Korvic February 2016

Calling a function via created HTML code

EDIT:

After some re-working to use another method (createElement) I've gotten my code to the point where it can properly call on elements, however it only uses the parameters of the last banner made at the end of the function. Here's the snippet of what I have to date.

function load() {
 var staffB = ["Admin", "GM", "Dev", "FM", "Lore", "App", "Magic", "Event"];
 var table = document.createElement("table");
 for (var staffI = 0; staffI < staffB.length; staffI = staffI + 2) {
     var row = document.createElement("tr");
     var td = document.createElement("td");
     var td2 = document.createElement("td");
     var temp1 = staffB[staffI];
     var temp2 = staffB[staffI + 1];
     for (var i = 0; i < 10; i++) {
         td.innerHTML = '<img src=banners/' + staffB[staffI] + '.png height="auto" width="100%">';
         td.onclick = function() { select (temp1) }
         td2.innerHTML = '<img src=banners/' + staffB[staffI + 1] + '.png height="auto" width="100%">';
         td2.onclick = function() { select (temp2) }
     }
     row.appendChild(td);
     row.appendChild(td2);
     table.appendChild(row);
 }
 document.getElementById("staff").appendChild(table);
 }

First time posting here, my apologies in advance for being a total nub.

So, to start off, I'm working on a page to assemble medieval-looking banners for a community that I'm part of, so in order to make it easy on myself to add/remove different banners in the future I made a modular HTML system using 'for'. When it's created it changes the names of the files it access to the names in an Array so that I only have to change the list and add a file. The HTML it creates is a table so that I can insert the images with two columns.

That table is then used for the selection menu as to which banner/curtain rod you'd be selecting. I have an ID attached to each <tr> based on the banner within (done during the creation o

Answers


Emil S. Jørgensen February 2016

You might want to look into the document.createElement function.

http://www.w3schools.com/jsref/met_document_createelement.asp

With this you could do something like:

var staffB = ["http://i.stack.imgur.com/ziZF1.png", "http://i.stack.imgur.com/ziZF1.png", "http://i.stack.imgur.com/ziZF1.png"];
var table = document.createElement("table");
for (var staffI = 0; staffI < staffB.length; staffI = staffI + 2) {
    var row = document.createElement("tr");
    var td = document.createElement("td");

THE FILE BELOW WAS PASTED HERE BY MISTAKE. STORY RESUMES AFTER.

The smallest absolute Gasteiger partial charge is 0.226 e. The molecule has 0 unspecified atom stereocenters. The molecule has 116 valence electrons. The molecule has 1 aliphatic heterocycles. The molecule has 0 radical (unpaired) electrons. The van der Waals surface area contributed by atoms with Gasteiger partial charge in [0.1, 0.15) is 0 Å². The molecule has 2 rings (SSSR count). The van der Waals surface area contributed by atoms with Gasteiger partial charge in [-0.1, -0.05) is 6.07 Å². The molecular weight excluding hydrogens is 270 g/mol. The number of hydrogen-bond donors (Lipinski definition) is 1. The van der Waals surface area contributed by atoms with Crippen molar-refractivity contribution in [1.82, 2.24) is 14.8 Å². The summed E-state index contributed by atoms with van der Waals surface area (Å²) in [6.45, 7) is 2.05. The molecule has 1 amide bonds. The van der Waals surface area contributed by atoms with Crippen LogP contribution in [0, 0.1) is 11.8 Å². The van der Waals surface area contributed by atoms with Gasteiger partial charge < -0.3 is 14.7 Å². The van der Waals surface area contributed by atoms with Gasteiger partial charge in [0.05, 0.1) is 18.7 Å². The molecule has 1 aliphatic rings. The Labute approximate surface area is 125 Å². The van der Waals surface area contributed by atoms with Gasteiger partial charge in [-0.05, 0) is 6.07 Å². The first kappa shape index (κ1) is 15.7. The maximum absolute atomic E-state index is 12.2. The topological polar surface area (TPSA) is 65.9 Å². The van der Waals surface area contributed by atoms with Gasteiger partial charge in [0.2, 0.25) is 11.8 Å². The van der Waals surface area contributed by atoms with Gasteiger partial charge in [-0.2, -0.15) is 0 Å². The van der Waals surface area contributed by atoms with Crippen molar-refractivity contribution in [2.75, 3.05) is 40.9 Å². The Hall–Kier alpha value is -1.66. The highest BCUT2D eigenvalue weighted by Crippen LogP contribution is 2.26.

for (var i = 0; i < 10; i++) {
        td.innerHTML = '<img src=' + staffB[staffI] + '.png height="auto" width="100%">';
    }
    td.onclick = function () {
        //Whatever function you like
        alert(1);
    }
    row.appendChild(td);
    table.appendChild(row);
}
document.body.appendChild(table);

This way you have an object approach to your elements and thereby better control over your event listeners.

EDIT 1:

Example using anonymous functions to maintain the current loop state:

var staffB = ["http://www.faster-minis.com/site/speed-mini.jpg", "http://i.stack.imgur.com/ziZF1.png"];
var table = document.createElement("table");
for (var staffI = 0; staffI < staffB.length; staffI++) {
    var row = document.createElement("tr");
    for (var i = 0; i < 10; i++) {
        var td = document.createElement("td");
        td.innerHTML = '<img src=' + staffB[staffI] + ' height="auto" width="100%">';
        //Anonymous scope to retain loop state
        (function(a){
            td.onclick = function () {
                //Whatever function you like
                //In here, "a" is the current "i"
                alert(a);
                alert(i);
            }
        })(i);
        row.appendChild(td);
    }
    table.appendChild(row);
}
document 


Korvic February 2016

So, what I ended up doing was re-working it with divs instead. Doing that I was able to set the ID for each block, and from there send an onclick to a 'filter' function. The filter function then used the elements .id to extract which was which, and then send that info off to my switch function. Here's the code for those interested;

var staffB = ["Admin", "GM", "Dev", "FM", "Lore", "App", "Magic", "Event"];
for (var staffI = 0; staffI < staffB.length; staffI = staffI + 2) {
    var co1 = document.createElement("div");
    var co2 = document.createElement("div");
    var wide = (282 / 2 - 10);

    co1.setAttribute("id", staffB[staffI]);
    co1.setAttribute("onclick", "filter(this)");
    co1.style.float = "left";
    co1.style.width = wide;
    co1.innerHTML = '<img src=banners/' + staffB[staffI] + '.png height="auto" width="' + wide + '">';

    co2.setAttribute("id", staffB[staffI + 1]);
    co2.setAttribute("onclick", "filter(this)");
    co2.style.float = "right";
    co2.style.width = wide;
    co2.innerHTML = '<img src=banners/' + staffB[staffI + 1] + '.png height="auto" width="' + wide + '">';

    document.getElementById("staff").appendChild(co1);
    document.getElementById("staff").appendChild(co2);
}

And the filter function;

function filter(ele) {
    var id = ele.id;
    select (id);
}

Hope this helps someone else if they find this post.

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Asked in February 2016
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